It’s happening across the world, from grasslands to savannas to forest to deserts. Earth’s wild ecosystems are emptying out and falling silent.
Large herbivores—rhinos, zebras, camels, elephants, tapirs, hippos—are some of our planet’s most iconic creatures. They’re also among the fastest disappearing animals on Earth, according to a report published Friday in Science Advances. The disappearance of large herbivores threatens to unravel the very fabric of the landscapes they trod, raising the specter of a future where Earth’s forests are vacant and the only sound to be heard on the African savannah is the howl of wind through abandoned fields.
Surprise: It’s our fault. Specifically, the decline of large herbivores is due to a combination of excessive hunting and destruction of habitat.
In the new study, wildlife biologist William Ripple and colleagues conducted a meta-analysis of data on 74 of the world’s largest herbivore species—those weighing over 100 kilograms, or 220 pounds, on average—looking at endangerment status, key threats, and the ecological consequences of severe population decline. The study’s conclusion? Large herbivores worldwide are facing steep population declines and range contractions, such that roughly 60% are now threatened with extinction.
“Without radical intervention, large herbivores (and many smaller ones) will continue to disappear from numerous regions with enormous ecological, social, and economic costs,” the authors write.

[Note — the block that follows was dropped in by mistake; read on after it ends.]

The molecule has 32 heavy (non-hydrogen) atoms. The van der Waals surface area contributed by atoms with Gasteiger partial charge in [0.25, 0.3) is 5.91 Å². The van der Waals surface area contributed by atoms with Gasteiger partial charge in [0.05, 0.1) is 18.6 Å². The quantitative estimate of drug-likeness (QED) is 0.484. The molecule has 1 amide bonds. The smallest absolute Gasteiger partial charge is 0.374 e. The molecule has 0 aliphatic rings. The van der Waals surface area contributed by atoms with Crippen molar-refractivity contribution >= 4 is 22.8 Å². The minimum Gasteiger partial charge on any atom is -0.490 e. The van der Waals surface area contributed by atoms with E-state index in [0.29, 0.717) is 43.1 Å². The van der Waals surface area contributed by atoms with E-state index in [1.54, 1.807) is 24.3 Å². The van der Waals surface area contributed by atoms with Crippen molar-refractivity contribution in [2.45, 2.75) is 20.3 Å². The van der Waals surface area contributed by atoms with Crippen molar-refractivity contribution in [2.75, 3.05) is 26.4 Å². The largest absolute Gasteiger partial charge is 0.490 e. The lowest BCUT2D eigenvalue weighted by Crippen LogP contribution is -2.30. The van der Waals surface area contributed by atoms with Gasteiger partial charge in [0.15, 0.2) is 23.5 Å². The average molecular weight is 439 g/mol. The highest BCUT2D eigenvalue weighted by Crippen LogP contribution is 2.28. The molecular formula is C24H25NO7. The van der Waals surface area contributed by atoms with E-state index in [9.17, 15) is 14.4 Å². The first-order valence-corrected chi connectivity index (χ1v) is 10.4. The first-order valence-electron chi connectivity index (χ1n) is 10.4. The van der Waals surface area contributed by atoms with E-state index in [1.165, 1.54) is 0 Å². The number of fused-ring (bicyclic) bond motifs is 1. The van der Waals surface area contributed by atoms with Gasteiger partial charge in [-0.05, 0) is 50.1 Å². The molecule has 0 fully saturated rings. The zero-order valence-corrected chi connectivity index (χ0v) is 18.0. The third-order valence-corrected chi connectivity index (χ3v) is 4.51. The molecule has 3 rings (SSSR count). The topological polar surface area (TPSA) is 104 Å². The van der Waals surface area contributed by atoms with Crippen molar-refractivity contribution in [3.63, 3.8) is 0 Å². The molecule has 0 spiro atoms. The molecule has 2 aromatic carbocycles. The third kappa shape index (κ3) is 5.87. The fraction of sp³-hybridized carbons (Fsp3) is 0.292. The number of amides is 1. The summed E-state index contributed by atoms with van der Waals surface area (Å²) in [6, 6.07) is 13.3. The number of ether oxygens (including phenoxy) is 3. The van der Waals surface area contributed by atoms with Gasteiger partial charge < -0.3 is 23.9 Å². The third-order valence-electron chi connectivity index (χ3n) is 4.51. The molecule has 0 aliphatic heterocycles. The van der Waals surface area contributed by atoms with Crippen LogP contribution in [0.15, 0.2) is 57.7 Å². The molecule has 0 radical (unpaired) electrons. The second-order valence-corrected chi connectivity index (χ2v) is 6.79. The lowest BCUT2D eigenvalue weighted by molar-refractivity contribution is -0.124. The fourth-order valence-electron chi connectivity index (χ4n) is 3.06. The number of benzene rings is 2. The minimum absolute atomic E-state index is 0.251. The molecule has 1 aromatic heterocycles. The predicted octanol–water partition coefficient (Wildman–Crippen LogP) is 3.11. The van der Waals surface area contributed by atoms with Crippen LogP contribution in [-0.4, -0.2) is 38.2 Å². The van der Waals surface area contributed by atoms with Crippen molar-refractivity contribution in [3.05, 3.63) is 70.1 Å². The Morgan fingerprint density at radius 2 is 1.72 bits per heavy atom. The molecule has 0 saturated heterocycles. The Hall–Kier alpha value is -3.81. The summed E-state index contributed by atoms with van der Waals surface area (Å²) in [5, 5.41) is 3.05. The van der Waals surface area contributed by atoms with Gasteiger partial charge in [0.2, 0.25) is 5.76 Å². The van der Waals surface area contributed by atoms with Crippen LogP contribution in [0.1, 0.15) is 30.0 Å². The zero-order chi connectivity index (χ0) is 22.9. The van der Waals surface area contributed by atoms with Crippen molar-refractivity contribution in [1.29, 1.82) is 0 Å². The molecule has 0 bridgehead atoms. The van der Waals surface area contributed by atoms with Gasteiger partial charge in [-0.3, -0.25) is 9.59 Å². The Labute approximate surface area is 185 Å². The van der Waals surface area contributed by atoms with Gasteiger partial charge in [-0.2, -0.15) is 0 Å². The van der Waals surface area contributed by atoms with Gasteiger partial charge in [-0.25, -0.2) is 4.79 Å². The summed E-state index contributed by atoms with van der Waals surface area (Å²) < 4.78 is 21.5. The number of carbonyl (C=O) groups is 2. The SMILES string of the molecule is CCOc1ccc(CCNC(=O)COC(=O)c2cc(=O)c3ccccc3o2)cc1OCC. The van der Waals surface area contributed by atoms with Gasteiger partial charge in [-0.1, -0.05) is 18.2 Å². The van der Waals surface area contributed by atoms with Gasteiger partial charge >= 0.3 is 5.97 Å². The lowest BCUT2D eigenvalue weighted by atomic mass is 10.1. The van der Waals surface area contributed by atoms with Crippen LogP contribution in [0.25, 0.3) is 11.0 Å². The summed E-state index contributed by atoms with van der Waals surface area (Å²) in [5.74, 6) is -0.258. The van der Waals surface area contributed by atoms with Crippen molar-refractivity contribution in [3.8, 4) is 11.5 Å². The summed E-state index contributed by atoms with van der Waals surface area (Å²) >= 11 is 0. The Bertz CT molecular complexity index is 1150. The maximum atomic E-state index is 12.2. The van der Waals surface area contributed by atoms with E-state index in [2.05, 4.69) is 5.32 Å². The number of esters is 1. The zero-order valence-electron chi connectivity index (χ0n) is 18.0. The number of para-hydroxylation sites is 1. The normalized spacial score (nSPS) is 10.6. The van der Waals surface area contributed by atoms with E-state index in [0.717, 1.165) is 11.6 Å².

Large herbivore total species richness (A) and threatened (B) at the ecoregion level. Ecoregion lists for each species were obtained using the IUCN Red List species range maps. Ripple et al. 2015.
The majority of threatened large herbivores live in developing countries in Southeast Asia, India, and Africa. (Most of Europe and North America’s large herbivores were extirpated in ancient times.) Threats to extant herbivores include competition for space with livestock production—which has tripled since 1980—and hunting. Roughly 1 billion people across the world subsist on wild meat, and as the human population grows, so does the pressure we place on wild animals.
The other side to the hunting story is coveted wild animal products—the market for rhino horns in Asia is growing alarmingly fast, and the global demand for elephant ivory remains strong worldwide, even after decades of strict international regulations.
The loss of large herbivores, the authors find, could have ripple effects throughout ecosystems, by diminishing the many services these creatures provide. Possible effects include reduced seed dispersal, more frequent and intense wildfires, a weaker nutrient cycle between plants and soil, and habitat shifts for many smaller animals. Not to mention that a decline in prey is adding additional stress to Earth’s large carnivore populations, which are also disappearing globally. Through direct and indirect effects, the researchers suspect that the loss of large herbivores could eventually usher in a new era of “empty landscapes.”
“We hope this report increases appreciation for the importance of large herbivores in these ecosystems,” said Ripple. “And we hope that policymakers take action to conserve these species.”
Yea, I hope so too.
You can read the full open-access report at Science Advances.